The microscopy revolution – How the CVL is leveraging new imaging modalities

The microscopy revolution – How the CVL is leveraging new imaging modalities
July 31, 2017 Karen Mecoles
CVL polarised light image

How the Characterisation Virtual Lab (CVL) is leveraging new imaging modalities to deliver increased research investment impact and collaboration

The Characterisation Virtual Laboratory (CVL)  is a NeCTAR-funded project connecting Australia’s characterisation instruments with rich online data analysis environments. It underpins researchers and facilitates research collaboration by integrating analysis and visualisation tools with high-performance computing and data storage infrastructure.

“We are experiencing a microscopy revolution and CVL is pleased to play a leading role in developing and supporting research collaborations between facilities, fellows, instruments and eResearch providers.” According to Dr Wojtek James Goscinski, CVL Manager.

Integrating world-leading instruments and computing power

CVL integrates world-leading high-value Australian imaging instruments, including MR imaging equipment, electron microscopes, light microscopes, and cytometry equipment, with specialised computing capabilities and offers a remote desktop environment that supports analysis and collaboration. Available free of charge to researchers, the CVL is underpinned by the NeCTAR research cloud with computational power provided by the MASSIVE – the Multi-Modal Australian Sciences Imaging and Visualisation Environment.

“We are experiencing a microscopy revolution” says Wojtek. “4D imaging (3D imaging plus time sequencing information) is shaping the future of imaging.” Desktop analysis environments are no longer able to store or analysis the resulting terabyte data sets. That’s why CVL is needed.”

Easily access advanced imaging services and captured data

CVLData is captured directly from high-value specialised instrumentation, before being transported to a managed environment for processing by tools available in the CVL and the NeCTAR Cloud. Researchers can access a range of advanced imaging workbench services including Atom Probe, Cytometry, Cryo-Electron Microscopy, Light Microscopy, Neutron, Neuroimaging, Neutron Beam Imaging, Structural Biology, X-ray and General Imaging. Together, these workbenches provide access to over 100 scientific applications. “The increase in availability of next-generation imaging techniques has resulted in a rapid rise in CVL users”.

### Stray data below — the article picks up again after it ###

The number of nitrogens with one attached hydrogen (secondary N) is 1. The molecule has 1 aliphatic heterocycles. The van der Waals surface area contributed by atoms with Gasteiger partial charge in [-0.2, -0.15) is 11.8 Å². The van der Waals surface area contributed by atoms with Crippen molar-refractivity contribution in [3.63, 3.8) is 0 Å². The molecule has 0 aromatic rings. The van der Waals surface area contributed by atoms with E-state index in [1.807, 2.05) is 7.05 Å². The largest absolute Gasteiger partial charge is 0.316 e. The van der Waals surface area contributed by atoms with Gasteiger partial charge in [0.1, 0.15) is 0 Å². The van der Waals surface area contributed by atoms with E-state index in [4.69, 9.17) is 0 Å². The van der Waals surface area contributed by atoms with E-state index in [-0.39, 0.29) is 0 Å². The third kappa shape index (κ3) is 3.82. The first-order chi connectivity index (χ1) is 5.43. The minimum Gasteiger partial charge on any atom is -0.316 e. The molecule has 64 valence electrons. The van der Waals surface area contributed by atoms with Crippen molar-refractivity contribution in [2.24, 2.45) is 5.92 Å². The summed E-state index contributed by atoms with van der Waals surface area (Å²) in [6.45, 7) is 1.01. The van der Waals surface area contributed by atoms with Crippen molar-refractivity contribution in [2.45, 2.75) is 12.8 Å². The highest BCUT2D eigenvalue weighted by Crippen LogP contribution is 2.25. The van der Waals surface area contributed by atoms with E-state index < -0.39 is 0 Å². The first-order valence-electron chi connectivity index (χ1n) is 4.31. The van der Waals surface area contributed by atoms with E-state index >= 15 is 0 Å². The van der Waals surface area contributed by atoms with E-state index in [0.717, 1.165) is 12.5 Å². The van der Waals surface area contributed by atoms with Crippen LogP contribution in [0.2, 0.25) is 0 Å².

“CVL demonstrates increased return on research investment by providing a real-time research solution with in-experiment access.”

By putting imaging instrumentation into the hands of the people running MRI machines and microscopes, researchers can run and modify experiments and other research activities in real time. Impacts of changes can be immediately identified, and modifications can be quickly determined to provide the most use of the available time across the range of high-value instrumentation.

Collaboration across sectors

The collaborative impact of this initiative extends broadly across the eResearch, higher education, health and medical sectors. As a key driver behind the CVL, NeCTAR was instrumental in funding its initial establishment as well as offering continued support over the following years.

Leading examples of research collaboration facilitated by the CVL include helping unravel the secrets of cancer and other diseases using the world-class Titan Krios electron microscope at Monash University – a first of its kind microscope in Australia, that can image biological molecules at near-atomic scale. Using this microscope, researchers are able to reconstruct the molecular structure of proteins that were previously too complicated to resolve. However, this technique produces immense volumes of data that must be processed and visualised, which is what the CVL is built to do.